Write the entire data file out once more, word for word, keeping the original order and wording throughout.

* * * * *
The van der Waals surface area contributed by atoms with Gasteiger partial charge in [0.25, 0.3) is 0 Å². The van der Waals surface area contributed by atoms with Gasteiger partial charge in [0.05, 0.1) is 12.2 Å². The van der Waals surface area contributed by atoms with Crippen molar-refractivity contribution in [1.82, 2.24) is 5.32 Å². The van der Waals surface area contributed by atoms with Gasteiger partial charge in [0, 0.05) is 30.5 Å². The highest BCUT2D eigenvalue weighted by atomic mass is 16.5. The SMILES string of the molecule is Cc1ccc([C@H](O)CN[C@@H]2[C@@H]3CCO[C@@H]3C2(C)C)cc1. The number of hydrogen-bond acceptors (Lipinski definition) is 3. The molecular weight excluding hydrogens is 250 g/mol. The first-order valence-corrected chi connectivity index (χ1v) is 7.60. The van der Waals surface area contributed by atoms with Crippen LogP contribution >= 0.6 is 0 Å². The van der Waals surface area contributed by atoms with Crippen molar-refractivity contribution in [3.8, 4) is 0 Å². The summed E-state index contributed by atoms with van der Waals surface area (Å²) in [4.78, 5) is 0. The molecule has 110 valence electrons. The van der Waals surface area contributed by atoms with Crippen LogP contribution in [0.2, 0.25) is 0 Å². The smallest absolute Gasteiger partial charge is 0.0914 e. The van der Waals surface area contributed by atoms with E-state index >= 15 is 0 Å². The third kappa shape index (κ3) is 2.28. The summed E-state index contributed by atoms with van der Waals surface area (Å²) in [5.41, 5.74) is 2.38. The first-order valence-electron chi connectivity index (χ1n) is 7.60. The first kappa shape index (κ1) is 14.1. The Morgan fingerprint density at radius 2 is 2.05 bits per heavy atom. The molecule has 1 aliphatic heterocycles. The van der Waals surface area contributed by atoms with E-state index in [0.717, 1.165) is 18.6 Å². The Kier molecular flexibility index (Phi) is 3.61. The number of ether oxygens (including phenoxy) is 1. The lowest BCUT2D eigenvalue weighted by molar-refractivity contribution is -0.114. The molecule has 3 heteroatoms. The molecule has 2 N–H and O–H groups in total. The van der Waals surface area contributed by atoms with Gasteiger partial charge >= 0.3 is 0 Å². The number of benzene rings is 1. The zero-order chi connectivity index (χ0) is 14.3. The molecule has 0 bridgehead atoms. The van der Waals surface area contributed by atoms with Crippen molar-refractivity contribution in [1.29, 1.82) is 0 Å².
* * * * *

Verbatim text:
The van der Waals surface area contributed by atoms with Gasteiger partial charge in [0.25, 0.3) is 0 Å². The van der Waals surface area contributed by atoms with Gasteiger partial charge in [0.05, 0.1) is 12.2 Å². The van der Waals surface area contributed by atoms with Crippen molar-refractivity contribution in [1.82, 2.24) is 5.32 Å². The van der Waals surface area contributed by atoms with Gasteiger partial charge in [0, 0.05) is 30.5 Å². The highest BCUT2D eigenvalue weighted by atomic mass is 16.5. The SMILES string of the molecule is Cc1ccc([C@H](O)CN[C@@H]2[C@@H]3CCO[C@@H]3C2(C)C)cc1. The number of hydrogen-bond acceptors (Lipinski definition) is 3. The molecular weight excluding hydrogens is 250 g/mol. The first-order valence-corrected chi connectivity index (χ1v) is 7.60. The van der Waals surface area contributed by atoms with Crippen LogP contribution >= 0.6 is 0 Å². The van der Waals surface area contributed by atoms with Crippen molar-refractivity contribution in [3.8, 4) is 0 Å². The summed E-state index contributed by atoms with van der Waals surface area (Å²) in [4.78, 5) is 0. The molecule has 110 valence electrons. The van der Waals surface area contributed by atoms with Crippen LogP contribution in [0.2, 0.25) is 0 Å². The smallest absolute Gasteiger partial charge is 0.0914 e. The van der Waals surface area contributed by atoms with E-state index >= 15 is 0 Å². The third kappa shape index (κ3) is 2.28. The summed E-state index contributed by atoms with van der Waals surface area (Å²) in [5.41, 5.74) is 2.38. The first-order valence-electron chi connectivity index (χ1n) is 7.60. The first kappa shape index (κ1) is 14.1. The Morgan fingerprint density at radius 2 is 2.05 bits per heavy atom. The molecule has 1 aliphatic heterocycles. The van der Waals surface area contributed by atoms with E-state index in [0.717, 1.165) is 18.6 Å². The Kier molecular flexibility index (Phi) is 3.61. The number of ether oxygens (including phenoxy) is 1. The lowest BCUT2D eigenvalue weighted by molar-refractivity contribution is -0.114. The molecule has 3 heteroatoms. The molecule has 2 N–H and O–H groups in total. The van der Waals surface area contributed by atoms with Gasteiger partial charge >= 0.3 is 0 Å². The number of benzene rings is 1. The zero-order chi connectivity index (χ0) is 14.3. The molecule has 0 bridgehead atoms. The van der Waals surface area contributed by atoms with Crippen molar-refractivity contribution in [1.29, 1.82) is 0 Å².